Ron Neale takes a closer look at 4DS Inc.'s reported progress in its development of metal oxide hetero-junction operation (MOHJO) non-volatile memory.
At a recent meeting of the American Vacuum Society, ReRAM developer 4DS Inc. (Freemont, CA) provided an update on the progress it has made with the development of metal oxide hetro-junction operation (MOHJO ™) non-volatile memory. In that presentation, company representatives showed a micrograph of a 16k-bit crosspoint matrix. The joint development a 16k-bit memory and controller by 4DS was reported in EETimes in 2011. At this time it is difficult to ascertain if this is the same array or something new.
For this latest presentation, data for write/erase cycle lifetimes of 106 cycles were shown with claims that 109 cycles are possible, supported by impressive read stability data, all without any indication of the number of devices evaluated or the important statistical distribution of those parameters across an array or population. The elevated temperature retention is cited as greater than 10 years at 85OC, supported with what was described as thermal relaxation data up to 130 OC, again without the number of device tested. Typical device programming voltages ranged from +4Volts for low to high and -5Volts, for high to low reset and set resistances respectively with on-to-off resistance ratios of about 100 over a cell size range of ~20 to 400nm. No details of the 16k-bit array interface were provided nor any detail of the memory matrix isolation devices. It is possible that the asymmetric I-V characteristics of the individual memory devices are serving in that latter role.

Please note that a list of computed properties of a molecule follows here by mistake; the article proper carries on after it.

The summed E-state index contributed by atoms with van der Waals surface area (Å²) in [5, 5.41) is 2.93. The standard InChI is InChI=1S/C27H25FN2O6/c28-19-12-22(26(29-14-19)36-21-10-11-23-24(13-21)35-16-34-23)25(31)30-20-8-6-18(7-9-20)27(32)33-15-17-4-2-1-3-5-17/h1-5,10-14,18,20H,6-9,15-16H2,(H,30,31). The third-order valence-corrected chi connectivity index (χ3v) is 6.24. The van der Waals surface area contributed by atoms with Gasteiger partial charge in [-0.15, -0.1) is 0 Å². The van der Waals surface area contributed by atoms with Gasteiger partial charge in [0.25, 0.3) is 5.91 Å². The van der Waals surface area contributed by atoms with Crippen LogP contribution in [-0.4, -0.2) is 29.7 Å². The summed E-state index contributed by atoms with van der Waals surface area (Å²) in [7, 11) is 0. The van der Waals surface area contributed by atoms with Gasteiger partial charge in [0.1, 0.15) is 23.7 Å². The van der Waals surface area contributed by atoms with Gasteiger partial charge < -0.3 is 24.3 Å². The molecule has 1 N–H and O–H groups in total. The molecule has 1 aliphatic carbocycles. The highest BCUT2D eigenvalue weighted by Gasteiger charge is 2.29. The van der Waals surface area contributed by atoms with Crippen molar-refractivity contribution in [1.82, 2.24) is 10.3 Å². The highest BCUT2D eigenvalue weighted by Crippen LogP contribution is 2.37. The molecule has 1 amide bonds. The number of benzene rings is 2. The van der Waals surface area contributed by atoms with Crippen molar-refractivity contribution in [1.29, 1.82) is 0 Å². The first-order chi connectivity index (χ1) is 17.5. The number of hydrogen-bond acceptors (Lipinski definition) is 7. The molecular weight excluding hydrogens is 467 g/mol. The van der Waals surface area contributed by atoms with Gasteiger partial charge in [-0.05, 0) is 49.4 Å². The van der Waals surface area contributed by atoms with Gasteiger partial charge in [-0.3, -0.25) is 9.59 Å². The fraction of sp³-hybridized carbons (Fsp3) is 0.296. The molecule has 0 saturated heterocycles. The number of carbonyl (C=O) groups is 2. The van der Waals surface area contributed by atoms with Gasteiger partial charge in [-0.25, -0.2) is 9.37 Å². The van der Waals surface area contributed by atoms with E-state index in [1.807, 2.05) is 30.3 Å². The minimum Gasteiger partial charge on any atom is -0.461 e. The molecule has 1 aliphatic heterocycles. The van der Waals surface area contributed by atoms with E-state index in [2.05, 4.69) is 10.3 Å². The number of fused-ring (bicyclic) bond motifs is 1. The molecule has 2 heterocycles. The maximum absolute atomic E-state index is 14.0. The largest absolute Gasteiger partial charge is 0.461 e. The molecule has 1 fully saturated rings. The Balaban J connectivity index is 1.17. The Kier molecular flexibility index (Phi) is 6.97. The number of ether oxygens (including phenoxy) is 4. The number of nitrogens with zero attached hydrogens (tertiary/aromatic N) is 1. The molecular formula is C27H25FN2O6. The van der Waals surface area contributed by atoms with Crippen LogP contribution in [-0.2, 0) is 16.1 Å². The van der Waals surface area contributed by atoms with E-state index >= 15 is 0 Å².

4DS Inc. now claims that the operation of its memory is based on strongly correlated electron-effect Mott-like transition, and, in so doing, they become the second company with a memory device that lays claim to correlated electron effects, following the CeRAM of Symetrix. The 4DS Inc. trade mark for the memory device is MOHJO™, the active material is an alloy of PrCaMnO3, with the acronym PCMO, for praseodymium calcium metal oxide memory. Or, more simply, it is PMO doped with calcium, and it belongs to the family of perovskite mangantite materials with composition R(1-x)AxMnO3, where R is a rare earth metal and A is a divalent element.
If, as is claimed, the PCMO memory is a true interface device, it rates highly on my NV memory desirable features list (see Figure 1), a list which for the moment ignores any undesirable features such as the need for forming and bidirectional operation.
Figure 1: Desirable features of NV memory
One very positive aspect of any interface device is it removes as a first order effect the control of film thickness from the fabrication process and any associated variables from the device characteristics.
The PCMO structure and operation
The PCMO memory device structure is shown in Figure 2. The lower electrode is platinum (Pt), a metal that does not react with the PCMO alloy. The top electrode is titanium overlaid with a suitable good electrical conductor, such as gold. While Ti and the formation of α-TiO is apparently the preferred implementation, 4DS has evaluated many other contact metals.
Figure 2: The PCMO memory device structure
Many companies and organizations have explored the resistance switching properties of various compositions of PrCaMnO3 materials. Perhaps the best starting point for understanding the 4DS memory (and the evolution of its claimed mechanisms of operation) is an investigation  of the switching effect in Ti/Pr(1-x) Cax MnO3 structures; especially as a significant part of this work was included by 4DS in their most recent presentation. That earlier investigation uncovered and confirmed a number of important features. For instance, as a result of switching (with titanium in contact with the PCMO material), a layer of amorphous titanium oxide (α-TiO) is formed at the interface by what was reported as the electrochemical migration of oxygen ions into the original (Ti) electrode.